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Let's exploit some college students! An economist's view on the NFL draft

2 years ago
David Surdam
Football players lined up

It’s May, and it’s graduation time. Many of my readers are business majors, and you have my congratulations. Suppose, however, that you earned your CPA. The Big Four accounting firms have decided to install a reverse-order draft of graduating CPA’s. The firm with the worst record gets to draft first. Accounting firms would be savvy enough to infuse glamor into the proceedings. Whichever firm drafted you has sole property rights to your accounting labor. As you read this, you might think, “Professor Surdam has gone bonkers after a long semester. No one would dare set up such an egregious violation of students’ civil liberties.”

But wait! I’m not through describing this hypothetical situation. In the weeks leading the draft, promising new CPAs from around the country are invited to a combine. Here they are tested (just how fast can you audit these figures), poked, and prodded. Managers might take measurements and blood tests.

Perhaps you are thinking, “This is an outrage!” Yet, on April 27-28, the National Football League perpetrated such an outrage. Promising young men are invited to the NFL combine. They run a 40-yard dash, take an intelligence test, are measured and evaluated psychologically, and give blood and DNA samples. These data are supposed to be private, but the information is routinely leaked to the press.

NFL fans love the draft, just as do basketball, baseball, and hockey fans (I’m excluding soccer, because I don’t bother with it). I used to love reading about upcoming NBA drafts. I still read about them. As an economist, however, I’ve learned that the draft exploits players. The fact that these young men will earn millions does not reverse the fact that they are being exploited. The NFL owners want to limit a young player’s bargaining leverage to just one team. In this way, the owners can hire players on the cheap. The Big Four accounting firms have never dared to install such a ridiculous draft. Our CPA graduates would be aggrieved at being denied the opportunity to choose their employer and place of employment.

An article in the New York Times of April 28 by Michael Powell sums up the situation nicely: “From Combine to Selection, Prospects Are Treated Like Pieces of Meat.” Although Powell compares the scrutiny to assessing the “finest Wagyu cattle” (Japanese-bred cattle known for its fine marbling), let me be blunt: the similarities between the NFL combine and the notorious slave markets of nineteenth-century America are striking. Given that the majority of the potential players are African-American, the similarities are disquieting. True, the players volunteer for such intrusive examination and their children are not subject to similar treatment, but the owners have rigged the game. If you want to play in the NFL, your choice is basically to accept the system or risk being denied employment. The NFL is not looking for people who will upset the status quo.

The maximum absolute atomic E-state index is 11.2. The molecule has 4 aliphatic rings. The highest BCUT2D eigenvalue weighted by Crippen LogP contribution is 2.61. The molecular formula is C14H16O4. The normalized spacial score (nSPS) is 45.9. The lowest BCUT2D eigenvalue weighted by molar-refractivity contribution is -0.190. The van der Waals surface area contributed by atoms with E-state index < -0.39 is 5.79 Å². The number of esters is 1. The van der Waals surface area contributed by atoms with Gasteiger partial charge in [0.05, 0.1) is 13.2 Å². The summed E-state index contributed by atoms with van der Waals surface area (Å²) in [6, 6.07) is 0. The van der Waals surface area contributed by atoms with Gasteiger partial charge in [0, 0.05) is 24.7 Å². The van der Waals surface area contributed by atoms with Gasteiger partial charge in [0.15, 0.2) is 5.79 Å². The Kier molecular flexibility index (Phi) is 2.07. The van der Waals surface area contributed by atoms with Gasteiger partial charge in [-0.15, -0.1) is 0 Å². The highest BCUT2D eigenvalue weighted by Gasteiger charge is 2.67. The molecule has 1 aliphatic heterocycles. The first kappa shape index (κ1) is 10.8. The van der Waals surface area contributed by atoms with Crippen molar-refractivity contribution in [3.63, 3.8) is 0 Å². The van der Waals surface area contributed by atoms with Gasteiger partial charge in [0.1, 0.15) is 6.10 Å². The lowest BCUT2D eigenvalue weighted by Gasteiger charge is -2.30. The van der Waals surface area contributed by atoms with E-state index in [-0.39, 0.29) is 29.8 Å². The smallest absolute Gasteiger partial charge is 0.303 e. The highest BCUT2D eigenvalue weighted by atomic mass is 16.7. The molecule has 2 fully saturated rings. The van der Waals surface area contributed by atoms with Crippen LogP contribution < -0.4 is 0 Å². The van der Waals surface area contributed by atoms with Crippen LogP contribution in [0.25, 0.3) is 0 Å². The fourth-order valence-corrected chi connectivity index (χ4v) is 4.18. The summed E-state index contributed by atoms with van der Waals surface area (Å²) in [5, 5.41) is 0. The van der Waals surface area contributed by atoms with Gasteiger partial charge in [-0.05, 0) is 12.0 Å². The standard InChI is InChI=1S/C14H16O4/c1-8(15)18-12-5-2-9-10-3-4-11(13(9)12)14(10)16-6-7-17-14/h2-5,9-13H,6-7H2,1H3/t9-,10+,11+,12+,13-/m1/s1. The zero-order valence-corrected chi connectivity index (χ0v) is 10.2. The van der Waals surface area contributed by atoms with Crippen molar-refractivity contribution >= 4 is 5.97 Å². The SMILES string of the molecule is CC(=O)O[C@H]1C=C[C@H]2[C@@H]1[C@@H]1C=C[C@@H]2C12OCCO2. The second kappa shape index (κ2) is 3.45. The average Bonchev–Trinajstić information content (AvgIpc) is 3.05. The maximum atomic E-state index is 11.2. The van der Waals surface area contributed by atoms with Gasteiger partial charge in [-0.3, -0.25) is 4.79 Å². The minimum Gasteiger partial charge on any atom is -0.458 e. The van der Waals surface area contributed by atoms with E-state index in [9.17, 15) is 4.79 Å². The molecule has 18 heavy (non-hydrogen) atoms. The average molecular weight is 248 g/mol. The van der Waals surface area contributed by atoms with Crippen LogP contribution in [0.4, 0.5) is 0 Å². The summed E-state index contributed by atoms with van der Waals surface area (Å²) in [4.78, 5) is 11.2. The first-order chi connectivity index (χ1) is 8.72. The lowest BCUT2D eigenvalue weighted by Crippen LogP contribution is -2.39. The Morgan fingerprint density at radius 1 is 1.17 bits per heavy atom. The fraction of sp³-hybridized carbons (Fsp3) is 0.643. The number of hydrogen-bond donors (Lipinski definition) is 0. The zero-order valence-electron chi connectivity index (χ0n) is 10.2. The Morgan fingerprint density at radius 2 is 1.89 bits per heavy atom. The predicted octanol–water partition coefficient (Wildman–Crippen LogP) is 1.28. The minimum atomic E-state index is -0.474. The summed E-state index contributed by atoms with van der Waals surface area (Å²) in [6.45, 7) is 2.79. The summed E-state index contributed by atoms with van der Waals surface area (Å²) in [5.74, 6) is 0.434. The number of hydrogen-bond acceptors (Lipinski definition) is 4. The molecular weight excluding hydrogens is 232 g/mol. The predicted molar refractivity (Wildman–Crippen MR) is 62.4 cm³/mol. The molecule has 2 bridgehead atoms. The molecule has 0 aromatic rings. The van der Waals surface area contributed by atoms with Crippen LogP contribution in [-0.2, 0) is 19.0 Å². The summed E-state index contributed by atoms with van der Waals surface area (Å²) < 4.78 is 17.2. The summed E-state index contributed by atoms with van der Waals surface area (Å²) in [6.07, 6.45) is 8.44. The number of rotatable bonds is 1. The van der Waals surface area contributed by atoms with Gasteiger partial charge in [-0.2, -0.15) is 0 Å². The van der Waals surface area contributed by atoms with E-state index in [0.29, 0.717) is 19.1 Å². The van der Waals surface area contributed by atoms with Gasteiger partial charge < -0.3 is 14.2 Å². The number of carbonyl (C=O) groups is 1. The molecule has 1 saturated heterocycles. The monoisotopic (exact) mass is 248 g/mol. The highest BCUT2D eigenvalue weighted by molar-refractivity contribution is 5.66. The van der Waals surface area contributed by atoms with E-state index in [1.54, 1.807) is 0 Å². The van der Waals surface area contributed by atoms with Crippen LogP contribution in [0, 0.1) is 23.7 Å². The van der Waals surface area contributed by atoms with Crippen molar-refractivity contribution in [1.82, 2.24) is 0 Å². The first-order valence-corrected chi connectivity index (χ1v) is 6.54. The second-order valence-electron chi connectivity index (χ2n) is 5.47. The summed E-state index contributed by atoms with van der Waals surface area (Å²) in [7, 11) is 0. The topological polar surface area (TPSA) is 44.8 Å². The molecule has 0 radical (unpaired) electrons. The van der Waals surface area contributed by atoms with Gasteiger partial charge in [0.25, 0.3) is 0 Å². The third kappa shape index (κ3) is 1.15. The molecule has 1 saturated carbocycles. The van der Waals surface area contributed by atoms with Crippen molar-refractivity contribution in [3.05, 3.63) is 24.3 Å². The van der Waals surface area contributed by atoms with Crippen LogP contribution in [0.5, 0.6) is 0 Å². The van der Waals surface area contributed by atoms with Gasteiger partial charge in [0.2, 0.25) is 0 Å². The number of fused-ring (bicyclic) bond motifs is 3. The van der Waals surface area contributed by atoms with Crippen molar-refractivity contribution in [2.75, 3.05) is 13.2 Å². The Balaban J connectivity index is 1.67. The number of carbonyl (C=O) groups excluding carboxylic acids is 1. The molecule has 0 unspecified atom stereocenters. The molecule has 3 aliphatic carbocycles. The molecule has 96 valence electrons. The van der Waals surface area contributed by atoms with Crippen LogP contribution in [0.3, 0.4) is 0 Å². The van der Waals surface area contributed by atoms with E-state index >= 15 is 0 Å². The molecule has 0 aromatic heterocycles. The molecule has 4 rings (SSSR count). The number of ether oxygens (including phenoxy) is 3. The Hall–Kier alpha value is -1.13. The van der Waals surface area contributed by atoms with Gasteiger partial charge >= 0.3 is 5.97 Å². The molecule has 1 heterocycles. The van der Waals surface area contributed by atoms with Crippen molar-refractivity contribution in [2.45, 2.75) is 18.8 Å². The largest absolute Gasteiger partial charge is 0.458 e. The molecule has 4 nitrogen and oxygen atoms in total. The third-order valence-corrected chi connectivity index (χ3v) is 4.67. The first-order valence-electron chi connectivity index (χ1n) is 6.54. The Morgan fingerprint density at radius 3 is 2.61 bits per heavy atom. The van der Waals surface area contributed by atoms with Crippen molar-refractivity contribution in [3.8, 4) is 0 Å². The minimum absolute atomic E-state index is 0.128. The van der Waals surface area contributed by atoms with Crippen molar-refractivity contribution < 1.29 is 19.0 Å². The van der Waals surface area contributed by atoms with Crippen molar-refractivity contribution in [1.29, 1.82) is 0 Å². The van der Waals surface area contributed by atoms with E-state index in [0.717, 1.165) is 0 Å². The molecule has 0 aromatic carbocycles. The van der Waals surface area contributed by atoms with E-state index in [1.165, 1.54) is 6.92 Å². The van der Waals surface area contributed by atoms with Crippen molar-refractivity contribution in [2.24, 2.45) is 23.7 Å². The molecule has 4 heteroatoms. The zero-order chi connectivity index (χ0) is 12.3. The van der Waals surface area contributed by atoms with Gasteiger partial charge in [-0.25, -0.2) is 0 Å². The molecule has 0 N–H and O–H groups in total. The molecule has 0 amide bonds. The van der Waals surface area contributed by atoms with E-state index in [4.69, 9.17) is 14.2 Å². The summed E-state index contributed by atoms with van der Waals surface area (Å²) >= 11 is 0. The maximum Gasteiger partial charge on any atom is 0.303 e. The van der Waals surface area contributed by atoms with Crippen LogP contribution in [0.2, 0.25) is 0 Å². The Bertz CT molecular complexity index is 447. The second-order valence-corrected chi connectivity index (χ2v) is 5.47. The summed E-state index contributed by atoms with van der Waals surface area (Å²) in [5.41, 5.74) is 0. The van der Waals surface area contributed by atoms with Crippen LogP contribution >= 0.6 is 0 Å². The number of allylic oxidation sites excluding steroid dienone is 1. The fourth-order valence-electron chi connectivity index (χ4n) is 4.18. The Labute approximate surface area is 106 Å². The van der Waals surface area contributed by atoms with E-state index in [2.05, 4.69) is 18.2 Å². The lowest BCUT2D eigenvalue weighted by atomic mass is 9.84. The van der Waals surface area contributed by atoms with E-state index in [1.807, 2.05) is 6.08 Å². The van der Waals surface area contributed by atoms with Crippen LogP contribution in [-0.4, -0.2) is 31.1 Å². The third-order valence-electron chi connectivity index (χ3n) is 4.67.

Powell quoted some lawyers regarding the rather cavalier attitudes regarding players’ privacy and the leaking of information. The draft combine may violate federal law. Requesting genetic information apparently violates the United States Equal Employment Opportunity Commission rules. Some people apparently argue that “professional football is a secular religion and so exempt from mortal trespasses.” Other people assert that current players and owners have negotiated many of the draft protocols. You should note that college athletes are not involved; in some cases, the current players bargained away their younger brethren’s rights.

The owners claim that the reverse-order draft allegedly maintains or enhances competitive balance, but economists find mixed evidence, at best, to support this claim.

At its most basic, however, the NFL combine fails an ethics test. The owners and their coaches are viewing these young men as objects. Talented players are a means to an end.

Fans should think whether they want to tolerate such blatantly unethical actions. The NFL offers a marvelously dramatic product that brings excitement and joy to millions, but if you don’t want your conscience pricked, don’t think too hard about what lurks behind the glamor.

Author

Headshot of David Surdam

David Surdam

Professor of Economics

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